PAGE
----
May 1, 2012 - 5:07 am

Bandele Zuberi - We need to launch SRs products in the UK soon!!!!

May 13, 2012 - 9:20 pm

Scott Robert Lim’s Flash Hero » Scott Robert LA - […] Scott Robert Variable Neutral Density Filter […]

August 20, 2012 - 1:13 pm

Top 5 Flash Tips » Scott Robert LA - […] Scott Robert Variable Neutral Density Filter […]

October 18, 2012 - 11:10 am

Rey Coronado - Enjoyed your teaching last night in San Antonio, TX.

May 7, 2013 - 4:23 am

7May13 Before/After at Fuji Speedway - Ferrari 458 | BackFromLeave PhotoBlogBackFromLeave PhotoBlog - […] but I decided to experiment a little with the sweet variable ND filter I had just picked up from Scott Robert Lim.  By stopping down the exposure significantly, I was able to keep the shutter open longer, […]

May 15, 2013 - 3:44 pm

Peggy - I have a Nikon AF-S 18-200 3.5-5.6 G II ED. DX VR lens that I would like with a vND . Do you have one that will fit?

June 8, 2013 - 11:29 pm

Sheyi - How long does it take to ship your products? Just curious as I ordered an item last week but don’t know if it’s been shipped or not and would like to order this variable ND filter as well as I need it by the 19th.

August 15, 2013 - 8:43 am

Dare Johnson - Does this work with Canon lenses?

August 15, 2013 - 9:15 am

admin - YES

August 15, 2013 - 9:17 am

admin - Usually ships within 72 hours, you will get a tracking when it goes out. if you have a specific deadline contact me first for exact shipping timeframe.

August 15, 2013 - 9:18 am

admin - Yes! Contact me. scott@scottrobertgallery.com

October 18, 2013 - 8:15 am

Ideas to fire you up , Photography Angie , - […] available at Scott Robert from L.A. He is an amazing photographer and a master of the light. Visit Scott Robert’s website to learn more about his products and […]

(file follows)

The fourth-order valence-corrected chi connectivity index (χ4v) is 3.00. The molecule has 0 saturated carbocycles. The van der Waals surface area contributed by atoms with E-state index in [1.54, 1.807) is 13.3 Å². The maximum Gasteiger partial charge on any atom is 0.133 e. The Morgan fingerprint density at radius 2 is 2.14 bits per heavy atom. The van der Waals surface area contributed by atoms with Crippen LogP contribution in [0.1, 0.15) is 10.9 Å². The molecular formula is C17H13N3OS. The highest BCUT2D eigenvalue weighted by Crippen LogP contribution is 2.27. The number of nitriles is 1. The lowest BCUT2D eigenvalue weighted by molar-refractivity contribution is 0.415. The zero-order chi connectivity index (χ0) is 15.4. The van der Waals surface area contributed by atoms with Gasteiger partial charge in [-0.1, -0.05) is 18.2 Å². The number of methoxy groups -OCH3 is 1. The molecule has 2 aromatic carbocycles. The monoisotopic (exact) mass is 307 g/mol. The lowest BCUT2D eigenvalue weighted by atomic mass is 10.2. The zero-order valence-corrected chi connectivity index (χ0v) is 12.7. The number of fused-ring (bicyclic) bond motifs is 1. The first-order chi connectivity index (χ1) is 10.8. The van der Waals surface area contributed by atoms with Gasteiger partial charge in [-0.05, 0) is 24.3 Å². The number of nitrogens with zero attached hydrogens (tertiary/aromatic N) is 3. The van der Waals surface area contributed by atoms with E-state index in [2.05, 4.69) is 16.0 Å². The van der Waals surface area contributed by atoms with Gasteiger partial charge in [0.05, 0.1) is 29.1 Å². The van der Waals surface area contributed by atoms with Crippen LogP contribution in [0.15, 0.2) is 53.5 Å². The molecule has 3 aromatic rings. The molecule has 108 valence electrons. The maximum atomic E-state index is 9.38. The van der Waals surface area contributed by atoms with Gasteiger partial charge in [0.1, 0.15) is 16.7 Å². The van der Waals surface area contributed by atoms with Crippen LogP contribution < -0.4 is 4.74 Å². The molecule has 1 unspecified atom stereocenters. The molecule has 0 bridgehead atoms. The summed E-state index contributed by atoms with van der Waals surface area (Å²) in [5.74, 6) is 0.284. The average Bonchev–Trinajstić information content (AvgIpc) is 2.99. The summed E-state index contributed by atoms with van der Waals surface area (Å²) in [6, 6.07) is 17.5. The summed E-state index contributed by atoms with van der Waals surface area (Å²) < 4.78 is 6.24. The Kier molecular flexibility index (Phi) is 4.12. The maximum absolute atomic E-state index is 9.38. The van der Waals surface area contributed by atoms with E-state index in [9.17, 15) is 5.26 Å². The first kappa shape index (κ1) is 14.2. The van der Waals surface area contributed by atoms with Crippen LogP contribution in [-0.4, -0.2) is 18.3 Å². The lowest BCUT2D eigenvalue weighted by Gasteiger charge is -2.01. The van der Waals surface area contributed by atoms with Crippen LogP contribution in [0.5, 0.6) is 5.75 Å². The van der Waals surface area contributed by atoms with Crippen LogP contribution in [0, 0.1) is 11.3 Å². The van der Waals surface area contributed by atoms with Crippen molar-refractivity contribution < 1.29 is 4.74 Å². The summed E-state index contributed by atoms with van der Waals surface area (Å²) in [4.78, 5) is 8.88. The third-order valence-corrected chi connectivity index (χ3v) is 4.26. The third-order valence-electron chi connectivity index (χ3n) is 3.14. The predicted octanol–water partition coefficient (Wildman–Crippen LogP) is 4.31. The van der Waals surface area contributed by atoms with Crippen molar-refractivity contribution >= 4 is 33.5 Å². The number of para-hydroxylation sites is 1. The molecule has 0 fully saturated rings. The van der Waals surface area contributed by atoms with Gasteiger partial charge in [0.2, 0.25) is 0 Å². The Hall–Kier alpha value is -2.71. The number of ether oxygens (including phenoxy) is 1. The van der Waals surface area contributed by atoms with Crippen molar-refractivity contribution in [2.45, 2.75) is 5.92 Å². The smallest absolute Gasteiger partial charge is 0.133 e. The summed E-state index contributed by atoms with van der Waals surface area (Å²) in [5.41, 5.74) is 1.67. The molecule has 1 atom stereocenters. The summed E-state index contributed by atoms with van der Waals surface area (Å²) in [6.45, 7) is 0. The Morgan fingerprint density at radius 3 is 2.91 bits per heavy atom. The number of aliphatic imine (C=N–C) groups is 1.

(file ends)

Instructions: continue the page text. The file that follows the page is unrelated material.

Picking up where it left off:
August 22, 2014 - 5:31 pm

shawn - I have a 82mm ND filter do you have step down rings I would like to try and use on my Sony FE 55MM F1.8 which has 49MM filter size

August 23, 2014 - 5:20 pm

admin - Yes, I have some, contact me if you want a set scott@scottrobertgallery.com

September 26, 2016 - 9:34 am

Ramchandra J Phatak - What is the shipping time to Dallas texas

September 26, 2016 - 11:00 am

admin - Two to three days

December 26, 2016 - 8:38 pm

Lisa Warren - Do you have step down filters?

May 1, 2017 - 8:01 pm

Esther Gambrell - Does this filter affect the sharpness of the image?

May 2, 2017 - 8:09 am

admin - It may depending on how you use it. I have had some good results with it but there are two pieces of glass added to your lens. However if you want sharpest possible, I suggest going to a single 4 stop filter with high quality glass https://myad200.com/collections/accessories/products/german-glass-nd16-four-stop-filter

May 2, 2017 - 8:11 am

admin - Yes, i do believe you want step up filters. It will fit any larger lens filter to any smaller filter. So if you lens is 58mm and you want to use a 77mm filter, you have to use a step up filter. Hope this makes sense!